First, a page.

UNM police get big pay raise as other staff gets 1%

Copyright © 2018 Albuquerque Journal

A badge means a big pay bump at the University of New Mexico this year.

While most employees at the state’s largest university received 1 percent raises, campus police got a 13 percent hike under the administration’s new agreement with the UNM police union.

Leaders say UNM needed to compete with the Albuquerque Police Department, which is aggressively recruiting as the city grapples with some of the country’s worst crime rates.

APD has raised its pay and is running shortened police academies for “lateral” hires, sworn and certified officers joining from different law enforcement agencies or former APD officers returning to the force.

The University of New Mexico Police Department is fully staffed, with all 40 spots filled, a spokesman said.

But the force did lose two people to APD in recent months, and he said others are contemplating a similar jump.

“It would devastate our department if (UNM) didn’t come up with something. … Even with the raise we did get, we still have people looking to go back to APD,” UNMPD Lt. Trace Peck said.

UNMPD’s current starting compensation, $23.41 per hour, still lags behind that of the local competition.

APD recently raised starting hourly pay to $29. Veteran officers can earn more – $31.50 with at least 15 years of experience. In addition, APD will offer “longevity” bonuses that kick in at five years and amount to $100 to $600 extra per pay period.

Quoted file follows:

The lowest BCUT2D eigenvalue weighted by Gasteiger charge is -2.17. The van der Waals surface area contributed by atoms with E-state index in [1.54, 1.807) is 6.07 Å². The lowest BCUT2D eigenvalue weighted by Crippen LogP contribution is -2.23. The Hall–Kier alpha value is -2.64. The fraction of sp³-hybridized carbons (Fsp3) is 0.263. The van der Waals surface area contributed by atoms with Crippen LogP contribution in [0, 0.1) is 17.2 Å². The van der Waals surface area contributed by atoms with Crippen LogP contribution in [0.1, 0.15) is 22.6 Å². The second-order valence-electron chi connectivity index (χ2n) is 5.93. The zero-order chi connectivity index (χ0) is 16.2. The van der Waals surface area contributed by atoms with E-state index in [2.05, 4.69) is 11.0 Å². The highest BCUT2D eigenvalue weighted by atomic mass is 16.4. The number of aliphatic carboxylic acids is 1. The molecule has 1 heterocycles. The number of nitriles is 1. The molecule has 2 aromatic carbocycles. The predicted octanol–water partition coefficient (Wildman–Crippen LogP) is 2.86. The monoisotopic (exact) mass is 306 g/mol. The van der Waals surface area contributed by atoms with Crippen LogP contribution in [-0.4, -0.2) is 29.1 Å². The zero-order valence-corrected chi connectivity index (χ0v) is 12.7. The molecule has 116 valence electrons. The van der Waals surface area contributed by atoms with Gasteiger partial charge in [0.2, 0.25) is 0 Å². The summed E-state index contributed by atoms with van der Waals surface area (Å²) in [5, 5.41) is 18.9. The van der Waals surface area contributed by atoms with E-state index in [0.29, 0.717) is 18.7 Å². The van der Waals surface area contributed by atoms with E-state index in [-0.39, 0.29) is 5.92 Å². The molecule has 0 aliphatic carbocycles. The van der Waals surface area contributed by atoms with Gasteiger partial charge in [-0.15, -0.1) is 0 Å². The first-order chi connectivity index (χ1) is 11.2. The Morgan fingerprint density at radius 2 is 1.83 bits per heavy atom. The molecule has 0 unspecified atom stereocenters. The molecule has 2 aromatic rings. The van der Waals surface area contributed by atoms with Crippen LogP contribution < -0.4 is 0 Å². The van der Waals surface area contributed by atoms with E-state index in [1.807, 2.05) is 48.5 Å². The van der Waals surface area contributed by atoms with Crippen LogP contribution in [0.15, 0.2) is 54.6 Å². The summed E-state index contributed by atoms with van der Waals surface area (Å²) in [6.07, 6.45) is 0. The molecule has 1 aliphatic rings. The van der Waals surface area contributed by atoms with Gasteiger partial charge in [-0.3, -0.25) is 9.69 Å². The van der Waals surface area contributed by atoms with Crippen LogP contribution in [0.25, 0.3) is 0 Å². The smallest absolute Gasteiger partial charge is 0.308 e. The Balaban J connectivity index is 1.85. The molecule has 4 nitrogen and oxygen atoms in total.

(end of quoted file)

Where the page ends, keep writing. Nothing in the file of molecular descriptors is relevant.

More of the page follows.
About 90 percent of UNM’s officers have retired from other agencies, according to Peck.

He said the university has traditionally been a desirable destination because it has a separate retirement system from law enforcement agencies, so the “double-dipping” restriction does not apply. A UNMPD officer could earn a university paycheck while, for example, still collecting a pension from APD service.

But Peck said APD’s rising pay has some UNM officers considering suspending those retirement checks, going back to APD and working at a compensation level that would significantly increase their pension payments once they finally retire for good.

“Owing to the generous incentives that Albuquerque Police Department (APD) offered as a return to work incentive for sworn officers, and given that the vast majority of our force is retired from APD, this negotiating strategy became an imperative,” UNM spokesman Dan Jiron said in a written response to Journal questions.

Both President Garnett Stokes and Executive Vice President for Administration David Harris approved the increase, according to Jiron, who called an experienced police force “integral” to Stokes’ efforts to improve campus safety.

Security is a major concern at UNM, which ranks first in auto thefts out of more than 11,000 campuses around the United States.

Ryan Gregg, president-elect for the UNM Staff Council, said he does not believe staff members begrudge the police raises because they want UNM to retain existing officers who understand the campus safety issues and are engaged with its community.

“We see it as some other staff members getting a much-deserved increase,” Gregg said. “(But) we wish the rest of us could see that as well.”

Instead, most university employees got a 1 percent increase, the first across-the-board raise in four years.

Faculty Senate President Pamela Pyle called the disparity in raises “mind-boggling.” She said UNM police are “no doubt” undercompensated, but so are faculty members and other staffers.

“When one group receives a disproportionate raise, it ends up pitting folks against each other and creating disillusionment,” she said in a written statement.

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